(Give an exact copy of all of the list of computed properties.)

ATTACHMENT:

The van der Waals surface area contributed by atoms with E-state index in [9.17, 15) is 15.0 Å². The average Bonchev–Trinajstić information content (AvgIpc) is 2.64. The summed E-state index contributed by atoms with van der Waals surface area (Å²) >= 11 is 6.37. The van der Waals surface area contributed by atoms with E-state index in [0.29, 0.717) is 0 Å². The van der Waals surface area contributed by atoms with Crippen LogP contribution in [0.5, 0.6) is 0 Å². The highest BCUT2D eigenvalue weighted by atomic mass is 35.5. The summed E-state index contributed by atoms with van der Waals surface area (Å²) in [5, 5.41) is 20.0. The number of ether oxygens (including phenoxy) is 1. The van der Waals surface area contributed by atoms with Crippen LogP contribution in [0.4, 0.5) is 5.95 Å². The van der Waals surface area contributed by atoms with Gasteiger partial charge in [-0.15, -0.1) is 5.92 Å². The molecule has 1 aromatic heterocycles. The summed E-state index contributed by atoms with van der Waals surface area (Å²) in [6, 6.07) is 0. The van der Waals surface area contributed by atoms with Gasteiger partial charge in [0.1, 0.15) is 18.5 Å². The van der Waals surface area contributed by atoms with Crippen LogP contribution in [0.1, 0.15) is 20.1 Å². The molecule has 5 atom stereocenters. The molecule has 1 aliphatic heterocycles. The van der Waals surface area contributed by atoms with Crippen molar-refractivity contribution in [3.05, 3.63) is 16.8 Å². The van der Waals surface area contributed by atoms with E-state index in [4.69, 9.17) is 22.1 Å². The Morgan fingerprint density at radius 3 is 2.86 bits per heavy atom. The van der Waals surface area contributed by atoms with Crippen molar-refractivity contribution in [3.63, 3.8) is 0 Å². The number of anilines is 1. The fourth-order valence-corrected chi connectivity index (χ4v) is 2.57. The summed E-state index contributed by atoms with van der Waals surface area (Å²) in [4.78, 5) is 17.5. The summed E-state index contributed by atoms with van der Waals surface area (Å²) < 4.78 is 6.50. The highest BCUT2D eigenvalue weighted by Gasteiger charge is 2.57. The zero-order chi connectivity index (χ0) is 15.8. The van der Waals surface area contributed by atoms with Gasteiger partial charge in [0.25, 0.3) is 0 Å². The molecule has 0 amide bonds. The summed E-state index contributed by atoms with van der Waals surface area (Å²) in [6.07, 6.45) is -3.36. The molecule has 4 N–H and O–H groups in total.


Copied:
The van der Waals surface area contributed by atoms with E-state index in [9.17, 15) is 15.0 Å². The average Bonchev–Trinajstić information content (AvgIpc) is 2.64. The summed E-state index contributed by atoms with van der Waals surface area (Å²) >= 11 is 6.37. The van der Waals surface area contributed by atoms with E-state index in [0.29, 0.717) is 0 Å². The van der Waals surface area contributed by atoms with Crippen LogP contribution in [0.5, 0.6) is 0 Å². The highest BCUT2D eigenvalue weighted by atomic mass is 35.5. The summed E-state index contributed by atoms with van der Waals surface area (Å²) in [5, 5.41) is 20.0. The number of ether oxygens (including phenoxy) is 1. The van der Waals surface area contributed by atoms with Crippen LogP contribution in [0.4, 0.5) is 5.95 Å². The van der Waals surface area contributed by atoms with Gasteiger partial charge in [-0.15, -0.1) is 5.92 Å². The molecule has 1 aromatic heterocycles. The summed E-state index contributed by atoms with van der Waals surface area (Å²) in [6, 6.07) is 0. The van der Waals surface area contributed by atoms with Gasteiger partial charge in [0.1, 0.15) is 18.5 Å². The van der Waals surface area contributed by atoms with Crippen LogP contribution in [0.1, 0.15) is 20.1 Å². The molecule has 5 atom stereocenters. The molecule has 1 aliphatic heterocycles. The van der Waals surface area contributed by atoms with Crippen molar-refractivity contribution in [3.05, 3.63) is 16.8 Å². The van der Waals surface area contributed by atoms with E-state index in [4.69, 9.17) is 22.1 Å². The Morgan fingerprint density at radius 3 is 2.86 bits per heavy atom. The van der Waals surface area contributed by atoms with Crippen molar-refractivity contribution in [3.63, 3.8) is 0 Å². The number of anilines is 1. The fourth-order valence-corrected chi connectivity index (χ4v) is 2.57. The summed E-state index contributed by atoms with van der Waals surface area (Å²) in [4.78, 5) is 17.5. The summed E-state index contributed by atoms with van der Waals surface area (Å²) < 4.78 is 6.50. The highest BCUT2D eigenvalue weighted by Gasteiger charge is 2.57. The zero-order chi connectivity index (χ0) is 15.8. The van der Waals surface area contributed by atoms with Gasteiger partial charge in [0.25, 0.3) is 0 Å². The molecule has 0 amide bonds. The summed E-state index contributed by atoms with van der Waals surface area (Å²) in [6.07, 6.45) is -3.36. The molecule has 4 N–H and O–H groups in total.